fullmoon07
fullmoon07
7 years ago
Reply to  hohum

amen!

Diego
Diego
7 years ago
Reply to  hohum

No, we don’t forget.I was being a bit facetious in throwing this one out there,but it defines what people have become accustomed to.Not to mention expats who have leadership roles who turn blind eyes because they fear they may be the next to be put on the carpet.It is not just Qataris who can influence decisions, the finger can be pointed to those who should know better,but turn the blind eye.

Qatari
Qatari
7 years ago
Reply to  Diego

please stay in topic what has Dorje got to do with the missing girl?

hohum
hohum
7 years ago
Reply to  Qatari

I think it is mainly to do with the lack of information on the accused. I think Diego was simply making a comparison that much information was presented on Dorje but little information is coming forward in this case.

I think the expat community are concerned with consistency from the media and officials, which is relevant to this doha news piece.

Qatari
Qatari
7 years ago
Reply to  hohum

I’m sure the expat community in the school could have stood up for him if anything was out of order, but seeming that they didnt, there should be a relevant explanation behind this… anyway if thats what he meant then I understand where its coming from now.

hohum
hohum
7 years ago
Reply to  Qatari

I think you will find that the teaching staff were given a directive from upper school management. Going against this directive could have lead to a reason for dismissal. I think you will find Dorje had much support from the teaching staff.

Lisa Clayton
Lisa Clayton
7 years ago

I’d like to see an awareness campaign targeting single young women to become more aware of their surroundings & have a trusted buddy system if they are going to go out drinking. I do think a lot of young Western women are bowled over by the display of wealth & “exoticism” of Khaleeji men, and they set aside the street smarts they might have back in their own country.

Guest8
Guest8
7 years ago
Reply to  Lisa Clayton

An “awareness” campaign about respect towards women, regardless of nationality, is in order as well. I’m all for being careful, but let’s not suggest that this is Lauren’s fault. As the details unfold, we will likely see that this the murderer was acquainted with her. She was probably murdered by someone she trusted, as is the case with most violence towards women.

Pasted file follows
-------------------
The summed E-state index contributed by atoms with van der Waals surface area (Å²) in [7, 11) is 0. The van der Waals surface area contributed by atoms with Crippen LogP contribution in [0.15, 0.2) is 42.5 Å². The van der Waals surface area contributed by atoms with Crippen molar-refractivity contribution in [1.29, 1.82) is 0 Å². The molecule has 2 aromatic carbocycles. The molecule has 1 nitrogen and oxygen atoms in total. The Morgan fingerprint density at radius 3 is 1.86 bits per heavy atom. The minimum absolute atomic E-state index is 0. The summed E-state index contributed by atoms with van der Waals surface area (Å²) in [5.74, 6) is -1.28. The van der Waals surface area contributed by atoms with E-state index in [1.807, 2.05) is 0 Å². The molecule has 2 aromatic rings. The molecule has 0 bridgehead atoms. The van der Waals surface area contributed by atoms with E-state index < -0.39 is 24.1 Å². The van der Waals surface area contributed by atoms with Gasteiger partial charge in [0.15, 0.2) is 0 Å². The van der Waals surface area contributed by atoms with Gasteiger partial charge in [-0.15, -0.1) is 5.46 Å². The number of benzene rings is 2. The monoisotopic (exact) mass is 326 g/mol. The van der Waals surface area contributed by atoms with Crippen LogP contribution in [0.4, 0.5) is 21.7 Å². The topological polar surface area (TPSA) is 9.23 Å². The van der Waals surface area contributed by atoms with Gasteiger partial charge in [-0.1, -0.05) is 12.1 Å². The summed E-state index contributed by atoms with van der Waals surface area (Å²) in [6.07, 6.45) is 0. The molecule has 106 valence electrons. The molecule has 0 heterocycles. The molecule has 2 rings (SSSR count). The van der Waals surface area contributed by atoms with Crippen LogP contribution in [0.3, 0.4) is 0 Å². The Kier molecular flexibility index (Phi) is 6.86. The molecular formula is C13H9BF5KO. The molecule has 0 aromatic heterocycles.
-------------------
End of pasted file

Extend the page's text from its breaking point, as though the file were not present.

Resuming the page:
Rapha31
Rapha31
7 years ago

Body of UK teacher was found in the desert
http://www.thetimes.co.uk/tto/news/uk/article3895226.ece

DavidRSS8
DavidRSS8
7 years ago

I’m extremely disappointed in Doha News for the way they have covered this. Why is it that I have to go to the British press for updates on this story? Now even the London Times is reporting unequivocally the names and circumstances of the case. I might as well read the Gulf Times and it’s breaking news on the latest Ooreedo deal or the headline story for how Qatar Airways has won an award for the best hot towels in amongst ME carriers.

If the accused was any other nationality, the details would have appeared long ago.

hohum
hohum
7 years ago
Reply to  DavidRSS8

I think you are being a little harsh on Doha news, its pretty clear that they will report what they see for themselves as verifiable truths. British media are happy to keep shooting till they hit the mark. They are in a tough environment where official statements on these sort of cases are very few and far between. I think they have been very restrained on not reporting here say. What they have done is let you come to your own conclusions without pressing what they think you should come to. I think they have been successful.

If I remember correctly all the initial british reports were pretty much the doha news article before they started adding to it. They would not have had a story if it wasn’t for Doha news.

Myrddin
Myrddin
7 years ago
Reply to  hohum

Agreed!
Much as people want answers, berating DN is not going to motivate the authorities to provide them any quicker. Hohum makes a valid point that the UK media appears to be using DN as a source for information. Most information, above official releases, does appear to be hearsay.
It’s an emotive tragedy, we would all appreciate more information, but shotgun accusations will not provide such information.

Shabina921
Shabina921
7 years ago

Thanks for the robust discussion, all. Closing this thread now.